Before the end of the world does arrive, Elijah does have other work on his hands. Several years ago he started his own record label, Simian Records, and has signed several bands, including The Apples in Stereo, Heloise and the Savoir Faire, and Brian Scary and the Shredding Tears. As for acquiring bands for his label, Elijah describes it as such, “The bands that I’ve worked with thus far I’ve met them through friends and been introduced to them in a very kind of organic way as opposed to going out to shows and looking for bands. The Apples in Stereo, I met them years ago at South By Southwest. They were in the process of recording that last record and they didn’t have a label, and I was starting a label, so it just all kind of happened naturally. That’s pretty much been the case for anybody that I’ve worked with thus far, it hasn’t necessarily required me to rush out there and look for bands, which I’d be perfectly happy to do as well.”

As for how Simian Records is prospering, Elijah replies, “Great! It’s slow but sure, which is sort of my own design, I guess. I’ve put out a few records so far and it’s been really enjoyable for me, being a music fan. Getting a chance to put out records that I care about and think people should listen to is the whole reason I stuck with it to begin with. It’s also an exciting time for bands to connect with audiences and fans – specifically having a relationship with their fans, and I think that’s great. The fans now, in some ways, have more power than they used to when the sort of major labels kind of ruled, you know?’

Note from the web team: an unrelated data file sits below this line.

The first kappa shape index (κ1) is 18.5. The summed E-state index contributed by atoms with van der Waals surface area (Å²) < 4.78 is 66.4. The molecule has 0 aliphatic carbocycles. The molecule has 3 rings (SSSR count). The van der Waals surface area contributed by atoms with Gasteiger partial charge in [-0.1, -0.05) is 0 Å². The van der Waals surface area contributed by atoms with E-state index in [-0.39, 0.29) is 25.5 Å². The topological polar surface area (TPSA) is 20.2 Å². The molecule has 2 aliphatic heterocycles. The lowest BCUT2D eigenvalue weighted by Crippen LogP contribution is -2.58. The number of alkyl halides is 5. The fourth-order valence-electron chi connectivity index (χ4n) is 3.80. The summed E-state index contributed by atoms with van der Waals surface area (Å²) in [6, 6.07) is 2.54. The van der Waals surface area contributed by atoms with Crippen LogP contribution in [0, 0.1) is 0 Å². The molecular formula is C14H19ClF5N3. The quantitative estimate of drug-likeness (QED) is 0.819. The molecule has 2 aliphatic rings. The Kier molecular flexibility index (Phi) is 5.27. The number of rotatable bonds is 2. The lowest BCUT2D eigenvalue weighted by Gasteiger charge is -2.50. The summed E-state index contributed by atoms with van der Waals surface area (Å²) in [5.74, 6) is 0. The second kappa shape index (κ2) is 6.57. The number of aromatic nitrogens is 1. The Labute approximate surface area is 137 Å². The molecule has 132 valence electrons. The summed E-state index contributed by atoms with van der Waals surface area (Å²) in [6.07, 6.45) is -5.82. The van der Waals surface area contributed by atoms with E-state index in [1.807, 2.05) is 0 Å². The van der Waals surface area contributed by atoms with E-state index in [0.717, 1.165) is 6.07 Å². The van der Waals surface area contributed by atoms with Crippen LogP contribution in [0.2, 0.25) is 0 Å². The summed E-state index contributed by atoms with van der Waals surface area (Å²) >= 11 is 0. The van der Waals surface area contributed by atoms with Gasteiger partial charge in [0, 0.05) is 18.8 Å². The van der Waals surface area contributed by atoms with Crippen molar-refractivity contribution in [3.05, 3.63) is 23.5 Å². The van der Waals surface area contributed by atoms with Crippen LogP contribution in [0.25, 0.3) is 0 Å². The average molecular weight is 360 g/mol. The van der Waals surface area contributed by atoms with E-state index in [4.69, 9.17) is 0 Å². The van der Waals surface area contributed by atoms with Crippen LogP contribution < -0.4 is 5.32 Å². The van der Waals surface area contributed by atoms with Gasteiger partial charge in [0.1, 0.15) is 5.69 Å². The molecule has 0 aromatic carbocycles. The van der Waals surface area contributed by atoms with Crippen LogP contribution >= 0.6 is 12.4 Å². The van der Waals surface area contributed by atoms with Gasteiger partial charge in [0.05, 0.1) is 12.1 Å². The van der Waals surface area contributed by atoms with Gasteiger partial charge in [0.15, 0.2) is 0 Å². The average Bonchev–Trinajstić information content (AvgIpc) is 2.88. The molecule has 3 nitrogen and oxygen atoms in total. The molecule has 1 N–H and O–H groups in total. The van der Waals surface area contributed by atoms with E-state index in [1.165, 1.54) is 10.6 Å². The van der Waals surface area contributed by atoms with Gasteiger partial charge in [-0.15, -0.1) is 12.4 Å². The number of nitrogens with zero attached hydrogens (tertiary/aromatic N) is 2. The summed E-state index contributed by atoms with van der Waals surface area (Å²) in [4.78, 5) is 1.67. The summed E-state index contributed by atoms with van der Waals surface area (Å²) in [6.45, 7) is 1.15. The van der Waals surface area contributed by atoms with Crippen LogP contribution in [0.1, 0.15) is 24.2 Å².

I prod Elijah as to the genesis of his label. “It gestated for a while. I had friends in the music industry, both on the music level and also in the business side and I was asking around for a while and asking people’s advice. It just sort of occurred to me one day – I would love to put out records and do it on a small level, knowing that I wasn’t ever going to go in to music from a creative standpoint and I was never going to play in a band or be in a band or write songs.”

But this isn’t entirely true, Elijah did lend some audio bonking to Viggo Mortensen’s recent outing with guitar virtuoso, Buckethead. Elijah grins widely, “We had done an interview for Lord of the Rings, myself, Dominique Monaghan, Billy Boyd, and Viggo – I think we were at a laser tag place. After the interview, Viggo was like, ‘Hey, do you want to come out to The Valley and come check out the studio where I’ve been recording with Buckethead?’ So we get out there and he was like, ‘Hey, do you guys want to play around and just jam and we’ll see what we can do?’ So we all just took turns with different instruments - some more rudimentary than others, but it was really fun and Buckethead was amazing.”